And to paraphrase and up-end a famous Common Core "talking point" -- I am still waiting for a single Common Core promoter to SHOW ME ONE THING that is a "concept" or "deep concept" in math that hasn't been taught, literally, forever....

  4. I had the opportunity to go to Japan this past summer and see how mathematics is taught there. For one thing, they have a long tradition of using "Lesson Study" to basically do research in the classroom. In Japan you are considered a novice teacher for the first 10 years and there are only about 6 textbook companies whose curricula are very similar. The amount of conversation about the development of mathematical understanding is built from the ground up, rather than from university backwards like we do here. The system is very coherent and their mathematics teaching is predicated on problem solving. What's funny is that much of the research they used to build their philosophies is American research (John Dewey) was quoted by several administrators who spoke to us.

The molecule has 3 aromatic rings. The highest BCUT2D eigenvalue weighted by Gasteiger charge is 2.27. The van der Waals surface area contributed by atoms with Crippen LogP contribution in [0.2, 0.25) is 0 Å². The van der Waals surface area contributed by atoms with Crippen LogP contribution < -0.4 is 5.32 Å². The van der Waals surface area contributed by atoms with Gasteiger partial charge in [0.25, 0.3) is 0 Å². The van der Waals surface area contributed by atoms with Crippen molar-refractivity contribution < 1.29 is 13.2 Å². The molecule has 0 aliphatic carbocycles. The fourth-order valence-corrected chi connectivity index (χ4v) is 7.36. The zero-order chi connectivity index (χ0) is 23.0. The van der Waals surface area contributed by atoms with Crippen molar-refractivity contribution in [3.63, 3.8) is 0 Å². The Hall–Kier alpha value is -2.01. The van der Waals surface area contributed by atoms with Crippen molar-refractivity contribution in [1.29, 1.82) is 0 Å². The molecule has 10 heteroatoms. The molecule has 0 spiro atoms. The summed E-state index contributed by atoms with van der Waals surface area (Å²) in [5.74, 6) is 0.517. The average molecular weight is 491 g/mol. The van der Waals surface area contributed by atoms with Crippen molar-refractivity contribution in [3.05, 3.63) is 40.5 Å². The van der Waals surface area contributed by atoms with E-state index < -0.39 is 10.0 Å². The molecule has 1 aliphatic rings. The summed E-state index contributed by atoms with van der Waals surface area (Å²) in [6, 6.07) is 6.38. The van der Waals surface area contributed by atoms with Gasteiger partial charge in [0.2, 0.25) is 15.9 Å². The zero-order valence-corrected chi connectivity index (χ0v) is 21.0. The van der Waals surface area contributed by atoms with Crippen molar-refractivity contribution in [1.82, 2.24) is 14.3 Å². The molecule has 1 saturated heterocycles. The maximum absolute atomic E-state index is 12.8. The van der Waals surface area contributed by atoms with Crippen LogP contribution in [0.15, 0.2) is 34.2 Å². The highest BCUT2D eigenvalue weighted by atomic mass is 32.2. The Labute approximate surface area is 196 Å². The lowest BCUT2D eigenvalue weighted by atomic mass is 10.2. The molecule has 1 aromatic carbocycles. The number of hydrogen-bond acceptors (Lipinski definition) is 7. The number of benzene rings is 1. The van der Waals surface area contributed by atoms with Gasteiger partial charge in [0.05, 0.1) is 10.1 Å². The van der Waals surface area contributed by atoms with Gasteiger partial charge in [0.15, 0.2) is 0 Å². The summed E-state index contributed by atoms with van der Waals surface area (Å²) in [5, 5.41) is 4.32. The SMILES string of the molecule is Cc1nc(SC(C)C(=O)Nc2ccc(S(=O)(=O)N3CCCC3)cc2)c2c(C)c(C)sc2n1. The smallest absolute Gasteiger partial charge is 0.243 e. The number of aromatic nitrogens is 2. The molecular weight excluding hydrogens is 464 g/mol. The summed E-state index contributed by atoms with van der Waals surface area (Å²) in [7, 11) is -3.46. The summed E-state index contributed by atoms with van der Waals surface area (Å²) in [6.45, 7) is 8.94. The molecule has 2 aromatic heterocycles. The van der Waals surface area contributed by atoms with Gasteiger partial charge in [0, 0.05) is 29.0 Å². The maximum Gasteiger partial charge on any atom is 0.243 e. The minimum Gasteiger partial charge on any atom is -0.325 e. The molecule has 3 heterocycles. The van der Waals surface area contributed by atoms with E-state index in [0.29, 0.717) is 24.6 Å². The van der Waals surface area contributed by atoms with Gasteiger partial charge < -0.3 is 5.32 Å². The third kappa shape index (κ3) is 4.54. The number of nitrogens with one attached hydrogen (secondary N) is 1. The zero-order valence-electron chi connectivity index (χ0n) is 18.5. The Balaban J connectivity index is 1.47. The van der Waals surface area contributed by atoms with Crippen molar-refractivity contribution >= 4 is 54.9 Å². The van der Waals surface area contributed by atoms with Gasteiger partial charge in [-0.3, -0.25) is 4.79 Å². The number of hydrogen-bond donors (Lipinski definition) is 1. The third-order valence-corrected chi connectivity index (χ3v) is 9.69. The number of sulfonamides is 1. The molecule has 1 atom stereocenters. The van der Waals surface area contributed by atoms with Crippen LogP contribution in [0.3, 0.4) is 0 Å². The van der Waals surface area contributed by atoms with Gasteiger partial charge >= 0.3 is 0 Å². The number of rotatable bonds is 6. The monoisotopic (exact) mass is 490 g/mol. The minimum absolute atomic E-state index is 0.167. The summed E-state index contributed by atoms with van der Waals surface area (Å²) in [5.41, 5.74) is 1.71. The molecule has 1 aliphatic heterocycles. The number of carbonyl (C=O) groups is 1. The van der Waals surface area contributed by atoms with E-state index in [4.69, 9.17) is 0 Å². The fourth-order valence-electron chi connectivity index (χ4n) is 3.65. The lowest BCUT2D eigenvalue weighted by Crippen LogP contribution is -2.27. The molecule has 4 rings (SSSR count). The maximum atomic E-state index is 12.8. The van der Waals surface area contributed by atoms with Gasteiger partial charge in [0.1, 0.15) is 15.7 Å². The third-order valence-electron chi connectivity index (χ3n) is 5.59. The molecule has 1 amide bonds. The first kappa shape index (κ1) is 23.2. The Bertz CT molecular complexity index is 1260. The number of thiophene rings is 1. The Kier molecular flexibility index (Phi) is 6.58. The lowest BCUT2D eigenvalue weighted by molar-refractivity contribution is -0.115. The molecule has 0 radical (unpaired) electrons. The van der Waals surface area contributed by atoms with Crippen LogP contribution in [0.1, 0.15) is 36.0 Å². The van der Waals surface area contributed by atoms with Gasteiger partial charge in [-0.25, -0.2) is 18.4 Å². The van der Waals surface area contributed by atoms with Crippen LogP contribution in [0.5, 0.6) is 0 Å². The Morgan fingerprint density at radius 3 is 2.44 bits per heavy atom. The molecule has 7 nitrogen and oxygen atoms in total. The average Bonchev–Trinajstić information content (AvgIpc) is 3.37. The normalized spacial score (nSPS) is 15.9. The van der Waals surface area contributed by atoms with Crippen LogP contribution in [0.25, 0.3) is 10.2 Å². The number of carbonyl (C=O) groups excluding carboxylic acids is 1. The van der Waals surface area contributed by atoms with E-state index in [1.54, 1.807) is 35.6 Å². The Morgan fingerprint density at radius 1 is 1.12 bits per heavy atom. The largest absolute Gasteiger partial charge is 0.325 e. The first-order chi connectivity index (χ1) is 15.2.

One of the overarching goals there is to give students problems that they are eager to solve. I was very impressed and I wish we had actually adopted some of those systems rather than claiming (Daro will cite Japanese mathematics teaching, but I don't really see that translated into the hear of CCSS) that we do.
    Anyway, while there may be noted aspirations to this kind of schooling, there would have to be a will to create that without the testing piece.

  5. Great post about Zimba, Daro etal

    Regarding the Japanese math education system - I read a great article about the Juku or "cram school" system in Japan (think Kumon).

    From reading this I get the impression that the Japanese math teachers simply assume that the students will be both learning and practicing their skills at the juku and thus have the luxury of focusing almost exclusively on fairly high level conceptual problem solving in the public school setting.